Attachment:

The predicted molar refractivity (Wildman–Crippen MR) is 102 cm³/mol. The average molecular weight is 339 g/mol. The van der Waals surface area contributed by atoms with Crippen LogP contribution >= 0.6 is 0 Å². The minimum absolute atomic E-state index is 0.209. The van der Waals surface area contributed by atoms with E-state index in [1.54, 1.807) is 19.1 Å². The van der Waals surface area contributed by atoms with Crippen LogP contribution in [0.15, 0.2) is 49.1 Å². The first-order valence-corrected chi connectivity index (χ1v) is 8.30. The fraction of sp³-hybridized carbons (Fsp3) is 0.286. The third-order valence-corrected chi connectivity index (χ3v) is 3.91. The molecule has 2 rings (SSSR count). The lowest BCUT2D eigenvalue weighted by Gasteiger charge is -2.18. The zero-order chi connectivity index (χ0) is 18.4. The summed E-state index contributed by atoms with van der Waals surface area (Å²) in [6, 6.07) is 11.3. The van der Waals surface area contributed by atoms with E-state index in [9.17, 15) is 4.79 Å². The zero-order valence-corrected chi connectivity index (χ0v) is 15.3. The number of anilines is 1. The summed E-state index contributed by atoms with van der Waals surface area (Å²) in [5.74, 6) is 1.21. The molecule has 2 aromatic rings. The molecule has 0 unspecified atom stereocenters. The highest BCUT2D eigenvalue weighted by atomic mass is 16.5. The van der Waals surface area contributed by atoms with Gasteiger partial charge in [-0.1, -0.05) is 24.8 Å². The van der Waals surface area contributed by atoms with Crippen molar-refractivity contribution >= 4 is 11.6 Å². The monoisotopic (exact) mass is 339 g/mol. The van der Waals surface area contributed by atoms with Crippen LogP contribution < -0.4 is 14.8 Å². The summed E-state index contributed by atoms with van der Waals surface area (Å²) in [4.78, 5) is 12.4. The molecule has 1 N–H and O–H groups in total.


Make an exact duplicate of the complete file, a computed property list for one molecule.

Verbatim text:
The predicted molar refractivity (Wildman–Crippen MR) is 102 cm³/mol. The average molecular weight is 339 g/mol. The van der Waals surface area contributed by atoms with Crippen LogP contribution >= 0.6 is 0 Å². The minimum absolute atomic E-state index is 0.209. The van der Waals surface area contributed by atoms with E-state index in [1.54, 1.807) is 19.1 Å². The van der Waals surface area contributed by atoms with Crippen LogP contribution in [0.15, 0.2) is 49.1 Å². The first-order valence-corrected chi connectivity index (χ1v) is 8.30. The fraction of sp³-hybridized carbons (Fsp3) is 0.286. The third-order valence-corrected chi connectivity index (χ3v) is 3.91. The molecule has 2 rings (SSSR count). The lowest BCUT2D eigenvalue weighted by Gasteiger charge is -2.18. The zero-order chi connectivity index (χ0) is 18.4. The summed E-state index contributed by atoms with van der Waals surface area (Å²) in [6, 6.07) is 11.3. The van der Waals surface area contributed by atoms with E-state index in [9.17, 15) is 4.79 Å². The zero-order valence-corrected chi connectivity index (χ0v) is 15.3. The number of anilines is 1. The summed E-state index contributed by atoms with van der Waals surface area (Å²) in [5.74, 6) is 1.21. The molecule has 2 aromatic rings. The molecule has 0 unspecified atom stereocenters. The highest BCUT2D eigenvalue weighted by atomic mass is 16.5. The van der Waals surface area contributed by atoms with Gasteiger partial charge in [-0.1, -0.05) is 24.8 Å². The van der Waals surface area contributed by atoms with Crippen molar-refractivity contribution >= 4 is 11.6 Å². The monoisotopic (exact) mass is 339 g/mol. The van der Waals surface area contributed by atoms with Crippen LogP contribution < -0.4 is 14.8 Å². The summed E-state index contributed by atoms with van der Waals surface area (Å²) in [4.78, 5) is 12.4. The molecule has 1 N–H and O–H groups in total.